W. and I go out for a walk in the surroundings, observing the wall again and, as usual, we can’t finish our walk without being invited for lunch. This time it is M. and his son inviting us to their roof terrace. Communication is difficult this time so we only learn that all the land we can see on the other side of the road belonged to M.’s father once. He tells us this while we eat from a tiny dish of olives.

While we are on the roof top, talking little, we see a machine that I had not seen in my life before. Fig 23

We all look at it while it moves slowly over what looks like rabble from here. It is actually the fine gravel they are building the road with. M. tells us: “to take the olive trees”. I look at him in surprise and W. explains: “that is the kind of machine they use to uproot the trees”.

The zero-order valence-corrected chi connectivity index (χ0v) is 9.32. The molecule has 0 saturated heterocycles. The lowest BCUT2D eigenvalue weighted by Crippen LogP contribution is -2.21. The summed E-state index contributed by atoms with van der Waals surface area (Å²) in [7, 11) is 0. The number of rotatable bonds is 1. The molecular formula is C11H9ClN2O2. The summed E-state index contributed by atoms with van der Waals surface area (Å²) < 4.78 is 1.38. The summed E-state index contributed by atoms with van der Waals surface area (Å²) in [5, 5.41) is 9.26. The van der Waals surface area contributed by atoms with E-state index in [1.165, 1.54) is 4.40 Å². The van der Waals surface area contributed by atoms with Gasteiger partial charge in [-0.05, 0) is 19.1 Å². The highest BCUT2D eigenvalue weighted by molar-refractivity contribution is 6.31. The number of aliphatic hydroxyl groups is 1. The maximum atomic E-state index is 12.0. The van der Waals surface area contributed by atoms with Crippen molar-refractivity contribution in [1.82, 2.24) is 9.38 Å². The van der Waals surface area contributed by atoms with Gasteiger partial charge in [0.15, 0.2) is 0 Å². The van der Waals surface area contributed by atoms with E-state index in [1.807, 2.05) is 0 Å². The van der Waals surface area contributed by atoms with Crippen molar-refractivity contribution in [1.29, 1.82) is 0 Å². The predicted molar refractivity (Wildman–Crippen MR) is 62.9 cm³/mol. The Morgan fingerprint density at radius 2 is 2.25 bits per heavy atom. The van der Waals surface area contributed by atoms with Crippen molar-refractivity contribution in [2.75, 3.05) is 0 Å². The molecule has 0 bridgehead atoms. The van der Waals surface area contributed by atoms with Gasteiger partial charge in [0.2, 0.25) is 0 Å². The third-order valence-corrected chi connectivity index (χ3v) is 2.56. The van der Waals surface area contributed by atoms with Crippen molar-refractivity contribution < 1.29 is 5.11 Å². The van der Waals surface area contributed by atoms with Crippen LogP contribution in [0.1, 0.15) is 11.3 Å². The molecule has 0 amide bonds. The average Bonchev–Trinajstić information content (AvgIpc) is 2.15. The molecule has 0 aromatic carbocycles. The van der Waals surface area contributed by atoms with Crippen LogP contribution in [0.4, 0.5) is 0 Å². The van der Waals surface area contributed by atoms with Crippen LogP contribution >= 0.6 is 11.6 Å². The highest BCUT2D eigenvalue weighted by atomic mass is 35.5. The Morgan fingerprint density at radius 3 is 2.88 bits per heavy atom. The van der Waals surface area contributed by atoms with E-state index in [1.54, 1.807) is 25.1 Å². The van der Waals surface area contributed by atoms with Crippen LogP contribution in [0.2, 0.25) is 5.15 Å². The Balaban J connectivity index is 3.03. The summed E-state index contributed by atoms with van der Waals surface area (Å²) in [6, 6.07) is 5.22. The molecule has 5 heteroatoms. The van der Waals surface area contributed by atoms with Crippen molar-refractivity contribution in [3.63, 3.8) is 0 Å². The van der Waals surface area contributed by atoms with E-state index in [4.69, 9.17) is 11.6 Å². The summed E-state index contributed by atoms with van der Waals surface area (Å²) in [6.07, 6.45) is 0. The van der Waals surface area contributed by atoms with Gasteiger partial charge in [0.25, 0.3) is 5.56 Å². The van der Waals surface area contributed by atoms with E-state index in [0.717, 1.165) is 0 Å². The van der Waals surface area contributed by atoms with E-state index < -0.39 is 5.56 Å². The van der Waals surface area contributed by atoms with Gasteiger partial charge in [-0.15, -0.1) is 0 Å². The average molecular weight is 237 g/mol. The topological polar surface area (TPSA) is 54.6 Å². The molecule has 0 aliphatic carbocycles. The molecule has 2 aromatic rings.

Coming back home, I decide that I am going to take notice of what J. and A. told me and leave Bi’Lin. Tomorrow I am going to Hebron, in South Palestine, at least to the South of Jerusalem. M. has told us that something has happened today in Qualandia, the checkpoint between Ramallah and Jerusalem, and that it may be closed.

I call R. in Ramallah to ask him. He confirms that it is closed today but surely in a few hours they will open it again. I ask him how long it will take me to get to Hebron and he says about two hours. In a normal country this would probably be about half an hour or an hour, depending on traffic, but here I will have to change taxis in Qalandia and then in Jerusalem.

W. will stay here “on guard”.

I have to be thankful that, in all the time I have been here, I have not had to come out one single night.